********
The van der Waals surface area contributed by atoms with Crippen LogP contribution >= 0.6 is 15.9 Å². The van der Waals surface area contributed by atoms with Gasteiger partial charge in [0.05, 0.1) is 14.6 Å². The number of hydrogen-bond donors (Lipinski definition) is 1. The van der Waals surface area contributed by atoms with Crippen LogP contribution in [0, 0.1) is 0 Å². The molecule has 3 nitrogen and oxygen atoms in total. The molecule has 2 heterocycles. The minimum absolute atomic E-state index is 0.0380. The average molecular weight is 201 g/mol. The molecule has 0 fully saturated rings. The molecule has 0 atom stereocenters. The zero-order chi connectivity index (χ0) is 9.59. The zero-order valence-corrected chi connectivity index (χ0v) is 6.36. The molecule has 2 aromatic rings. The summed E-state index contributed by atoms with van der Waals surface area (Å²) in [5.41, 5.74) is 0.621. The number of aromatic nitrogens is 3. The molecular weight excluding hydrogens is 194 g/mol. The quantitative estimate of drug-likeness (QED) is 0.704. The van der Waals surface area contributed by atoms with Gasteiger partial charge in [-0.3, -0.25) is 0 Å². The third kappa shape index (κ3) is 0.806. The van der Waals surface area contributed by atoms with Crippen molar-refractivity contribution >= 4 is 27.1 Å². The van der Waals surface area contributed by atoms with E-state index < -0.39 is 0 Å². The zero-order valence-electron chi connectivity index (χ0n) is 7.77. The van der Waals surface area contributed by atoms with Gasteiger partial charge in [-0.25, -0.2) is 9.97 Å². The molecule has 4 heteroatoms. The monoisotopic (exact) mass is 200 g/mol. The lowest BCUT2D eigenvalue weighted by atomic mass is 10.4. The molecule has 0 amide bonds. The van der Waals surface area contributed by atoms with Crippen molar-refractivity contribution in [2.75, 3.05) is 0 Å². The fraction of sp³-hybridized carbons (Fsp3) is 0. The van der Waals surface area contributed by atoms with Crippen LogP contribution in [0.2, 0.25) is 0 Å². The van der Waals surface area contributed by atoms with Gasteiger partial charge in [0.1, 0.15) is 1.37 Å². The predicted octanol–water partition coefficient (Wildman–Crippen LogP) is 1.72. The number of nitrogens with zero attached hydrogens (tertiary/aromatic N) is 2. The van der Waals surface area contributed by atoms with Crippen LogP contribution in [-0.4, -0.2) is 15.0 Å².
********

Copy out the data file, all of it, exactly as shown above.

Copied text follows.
The van der Waals surface area contributed by atoms with Crippen LogP contribution >= 0.6 is 15.9 Å². The van der Waals surface area contributed by atoms with Gasteiger partial charge in [0.05, 0.1) is 14.6 Å². The number of hydrogen-bond donors (Lipinski definition) is 1. The van der Waals surface area contributed by atoms with Crippen LogP contribution in [0, 0.1) is 0 Å². The molecule has 3 nitrogen and oxygen atoms in total. The molecule has 2 heterocycles. The minimum absolute atomic E-state index is 0.0380. The average molecular weight is 201 g/mol. The molecule has 0 fully saturated rings. The molecule has 0 atom stereocenters. The zero-order chi connectivity index (χ0) is 9.59. The zero-order valence-corrected chi connectivity index (χ0v) is 6.36. The molecule has 2 aromatic rings. The summed E-state index contributed by atoms with van der Waals surface area (Å²) in [5.41, 5.74) is 0.621. The number of aromatic nitrogens is 3. The molecular weight excluding hydrogens is 194 g/mol. The quantitative estimate of drug-likeness (QED) is 0.704. The van der Waals surface area contributed by atoms with Gasteiger partial charge in [-0.3, -0.25) is 0 Å². The third kappa shape index (κ3) is 0.806. The van der Waals surface area contributed by atoms with Crippen molar-refractivity contribution >= 4 is 27.1 Å². The van der Waals surface area contributed by atoms with E-state index < -0.39 is 0 Å². The zero-order valence-electron chi connectivity index (χ0n) is 7.77. The van der Waals surface area contributed by atoms with Gasteiger partial charge in [-0.25, -0.2) is 9.97 Å². The molecule has 4 heteroatoms. The monoisotopic (exact) mass is 200 g/mol. The lowest BCUT2D eigenvalue weighted by atomic mass is 10.4. The molecule has 0 amide bonds. The van der Waals surface area contributed by atoms with Crippen molar-refractivity contribution in [2.75, 3.05) is 0 Å². The fraction of sp³-hybridized carbons (Fsp3) is 0. The van der Waals surface area contributed by atoms with Crippen LogP contribution in [0.2, 0.25) is 0 Å². The van der Waals surface area contributed by atoms with Gasteiger partial charge in [0.1, 0.15) is 1.37 Å². The predicted octanol–water partition coefficient (Wildman–Crippen LogP) is 1.72. The number of nitrogens with zero attached hydrogens (tertiary/aromatic N) is 2. The van der Waals surface area contributed by atoms with Crippen LogP contribution in [-0.4, -0.2) is 15.0 Å².